Evolutionary genetics of sex differences, sexually antagonistic genetic variation, experimental evolution

Resolution of sexual conflict via sex-limitation and genomic imprinting

Male Drosophila melanogaster

Male Drosophila melanogaster.

In this project we carried out male-limited evolution of the X-chromosome, with the aim of determining the relative importance of the X-chromosome to intralocus sexual conflict in Drosophila. Male-limited X-chromosome evolution was made possible by mating males to females with attached X-chromosomes, resulting in father-son transmission of the X-chromosome and suppression of recombination. X-chromosomes are usually transmitted from father to daughter, so the father-son transmission essential to this experiment also allowed us to investigate the importance of genomic imprinting to intralocus sexual conflict. Some preliminary evidence suggested that father-son transmission of the X-chromosome results in a decrease in fitness, but this theory had not been tested in a dedicated experiment.

We found that males with a paternally inherited X-chromosome did indeed have lower fitness than males with a maternally inherited X-chromosome. However this difference in fitness disappeared after multiple generations of adaptation to paternal inheritance of the X, and male-limited X-chromosome evolution resulted, as expected, in an increase in male fitness of around 20%. In contrast to previous results, there was no concurrent decrease in female fitness. This may be due to dominance effects on the X, since X-linked sexually antagonistic genetic variation favouring males is expected to evolve to be recessive in females.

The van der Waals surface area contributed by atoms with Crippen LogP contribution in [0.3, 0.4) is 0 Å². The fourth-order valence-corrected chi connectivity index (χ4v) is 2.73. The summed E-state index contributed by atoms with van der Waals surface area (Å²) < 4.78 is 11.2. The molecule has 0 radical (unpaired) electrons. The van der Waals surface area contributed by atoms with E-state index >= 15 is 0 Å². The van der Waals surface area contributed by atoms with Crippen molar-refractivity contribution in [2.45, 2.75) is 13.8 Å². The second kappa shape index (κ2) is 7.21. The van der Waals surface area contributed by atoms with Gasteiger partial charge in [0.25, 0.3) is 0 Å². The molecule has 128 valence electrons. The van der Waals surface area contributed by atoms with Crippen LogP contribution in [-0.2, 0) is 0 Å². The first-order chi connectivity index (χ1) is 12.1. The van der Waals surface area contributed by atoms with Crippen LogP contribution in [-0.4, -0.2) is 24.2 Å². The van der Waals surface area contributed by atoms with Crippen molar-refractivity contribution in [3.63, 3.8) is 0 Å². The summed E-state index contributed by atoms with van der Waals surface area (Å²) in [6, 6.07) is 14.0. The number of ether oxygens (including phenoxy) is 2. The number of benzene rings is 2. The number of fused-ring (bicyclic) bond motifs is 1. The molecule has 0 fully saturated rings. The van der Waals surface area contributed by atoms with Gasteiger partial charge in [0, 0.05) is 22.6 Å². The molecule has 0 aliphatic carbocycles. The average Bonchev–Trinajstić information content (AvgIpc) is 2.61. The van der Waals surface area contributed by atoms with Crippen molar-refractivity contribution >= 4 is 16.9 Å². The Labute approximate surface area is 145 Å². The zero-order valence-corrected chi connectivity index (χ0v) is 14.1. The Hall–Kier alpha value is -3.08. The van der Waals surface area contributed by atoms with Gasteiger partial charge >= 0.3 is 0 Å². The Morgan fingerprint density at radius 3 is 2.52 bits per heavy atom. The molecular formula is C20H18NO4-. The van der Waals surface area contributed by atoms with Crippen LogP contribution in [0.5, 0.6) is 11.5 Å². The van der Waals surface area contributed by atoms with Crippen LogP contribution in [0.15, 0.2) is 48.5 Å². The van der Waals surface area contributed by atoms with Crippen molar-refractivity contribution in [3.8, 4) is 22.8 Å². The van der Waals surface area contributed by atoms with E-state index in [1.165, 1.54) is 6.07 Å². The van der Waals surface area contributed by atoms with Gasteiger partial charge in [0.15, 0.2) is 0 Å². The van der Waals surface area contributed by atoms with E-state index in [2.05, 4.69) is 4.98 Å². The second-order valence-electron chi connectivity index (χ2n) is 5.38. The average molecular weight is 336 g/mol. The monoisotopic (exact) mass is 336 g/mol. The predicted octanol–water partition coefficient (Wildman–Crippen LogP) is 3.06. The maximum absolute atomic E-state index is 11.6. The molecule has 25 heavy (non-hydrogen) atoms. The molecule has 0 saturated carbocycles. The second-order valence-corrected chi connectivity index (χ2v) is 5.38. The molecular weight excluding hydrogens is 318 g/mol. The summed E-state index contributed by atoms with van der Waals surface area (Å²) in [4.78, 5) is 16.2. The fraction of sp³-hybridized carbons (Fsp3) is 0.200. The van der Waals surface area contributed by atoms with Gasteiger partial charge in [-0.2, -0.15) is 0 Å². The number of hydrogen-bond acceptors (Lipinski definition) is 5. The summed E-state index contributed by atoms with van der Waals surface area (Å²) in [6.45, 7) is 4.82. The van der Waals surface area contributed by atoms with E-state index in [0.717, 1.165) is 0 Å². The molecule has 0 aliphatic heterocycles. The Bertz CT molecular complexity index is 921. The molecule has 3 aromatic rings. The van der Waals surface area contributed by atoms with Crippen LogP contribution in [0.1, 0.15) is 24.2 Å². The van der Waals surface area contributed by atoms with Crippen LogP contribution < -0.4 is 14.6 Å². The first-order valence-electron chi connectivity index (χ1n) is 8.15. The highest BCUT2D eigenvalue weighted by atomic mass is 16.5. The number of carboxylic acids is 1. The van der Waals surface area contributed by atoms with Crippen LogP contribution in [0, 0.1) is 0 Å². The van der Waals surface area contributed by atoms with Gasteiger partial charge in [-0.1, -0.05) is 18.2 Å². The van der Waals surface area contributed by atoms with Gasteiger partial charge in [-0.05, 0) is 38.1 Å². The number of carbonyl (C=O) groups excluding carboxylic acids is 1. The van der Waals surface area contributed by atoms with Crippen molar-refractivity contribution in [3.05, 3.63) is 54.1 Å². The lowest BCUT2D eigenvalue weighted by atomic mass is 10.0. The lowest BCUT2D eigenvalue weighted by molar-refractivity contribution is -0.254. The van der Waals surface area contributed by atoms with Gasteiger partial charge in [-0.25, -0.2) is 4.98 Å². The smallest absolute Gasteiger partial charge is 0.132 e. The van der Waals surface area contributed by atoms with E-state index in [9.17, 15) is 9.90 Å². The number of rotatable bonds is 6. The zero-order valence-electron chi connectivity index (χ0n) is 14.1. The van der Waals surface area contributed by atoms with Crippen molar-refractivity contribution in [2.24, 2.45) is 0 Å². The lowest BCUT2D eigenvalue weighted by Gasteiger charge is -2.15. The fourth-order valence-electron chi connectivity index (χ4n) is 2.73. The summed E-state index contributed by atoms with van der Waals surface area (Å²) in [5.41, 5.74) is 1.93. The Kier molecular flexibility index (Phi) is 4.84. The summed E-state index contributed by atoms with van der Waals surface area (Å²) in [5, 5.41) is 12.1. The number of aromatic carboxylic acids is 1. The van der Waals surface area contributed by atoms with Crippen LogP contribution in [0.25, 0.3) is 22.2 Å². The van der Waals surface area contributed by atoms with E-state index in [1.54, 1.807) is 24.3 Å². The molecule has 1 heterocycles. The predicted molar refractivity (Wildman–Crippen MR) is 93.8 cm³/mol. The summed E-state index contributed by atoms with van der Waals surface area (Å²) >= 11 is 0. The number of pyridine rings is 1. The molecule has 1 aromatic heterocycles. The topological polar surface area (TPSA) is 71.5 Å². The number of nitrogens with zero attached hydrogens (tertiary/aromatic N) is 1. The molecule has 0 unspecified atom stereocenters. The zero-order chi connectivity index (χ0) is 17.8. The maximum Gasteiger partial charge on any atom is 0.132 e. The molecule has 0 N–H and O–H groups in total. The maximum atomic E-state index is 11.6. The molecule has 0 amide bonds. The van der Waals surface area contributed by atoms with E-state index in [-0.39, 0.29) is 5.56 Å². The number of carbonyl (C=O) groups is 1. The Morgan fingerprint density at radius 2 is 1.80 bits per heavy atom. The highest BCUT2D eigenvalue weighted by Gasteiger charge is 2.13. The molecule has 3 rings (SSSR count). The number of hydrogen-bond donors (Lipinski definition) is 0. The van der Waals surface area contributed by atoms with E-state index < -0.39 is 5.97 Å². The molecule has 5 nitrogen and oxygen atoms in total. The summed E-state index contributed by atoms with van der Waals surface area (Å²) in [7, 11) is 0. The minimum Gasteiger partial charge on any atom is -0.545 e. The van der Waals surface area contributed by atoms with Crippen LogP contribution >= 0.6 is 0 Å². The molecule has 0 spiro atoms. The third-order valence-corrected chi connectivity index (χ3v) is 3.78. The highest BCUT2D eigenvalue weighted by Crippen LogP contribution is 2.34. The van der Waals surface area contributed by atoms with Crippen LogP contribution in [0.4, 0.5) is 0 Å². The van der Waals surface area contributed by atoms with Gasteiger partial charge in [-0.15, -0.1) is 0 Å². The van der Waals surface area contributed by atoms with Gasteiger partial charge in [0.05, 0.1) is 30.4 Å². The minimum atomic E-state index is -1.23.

Gene expression data suggested that MLX males have upregulated expression of genes associated with metabolism, muscle activity, locomotory activity, and synaptic activity, while genes associated with chromosomal damage repair were downregulated. This is interesting because previous research suggests that locomotory activity is a sexually antagonistic trait with a substantial portion of the additive genetic variance located on the X-chromosome. Indeed, we found that MLX females had substantially increased locomotory activity. Contrary to the naive expectation, genes located on the X were not overrepresented among those whose expression had changed after MLX evolution; this is likely because of extensive regulatory functions of X-linked genes. Comparison with previous published data confirmed that upregulated genes were those which were positively associated with male fitness and negatively associated with female fitness. Conversely, downregulated genes were negatively associted with male fitness and positively associated with female fitness. There was no evidence of any effect of imprinting on gene expression levels, which is significant because imprinting is one of the proposed means of resolving intralocus sexual conflict. Rather, it seems that the observed decrease in fitness in males with a paternally inherited X-chromosome may be due to maternal effects.

Collaborators: Adam Chippindale, Queen's University, and Ted Morrow, University of Sussex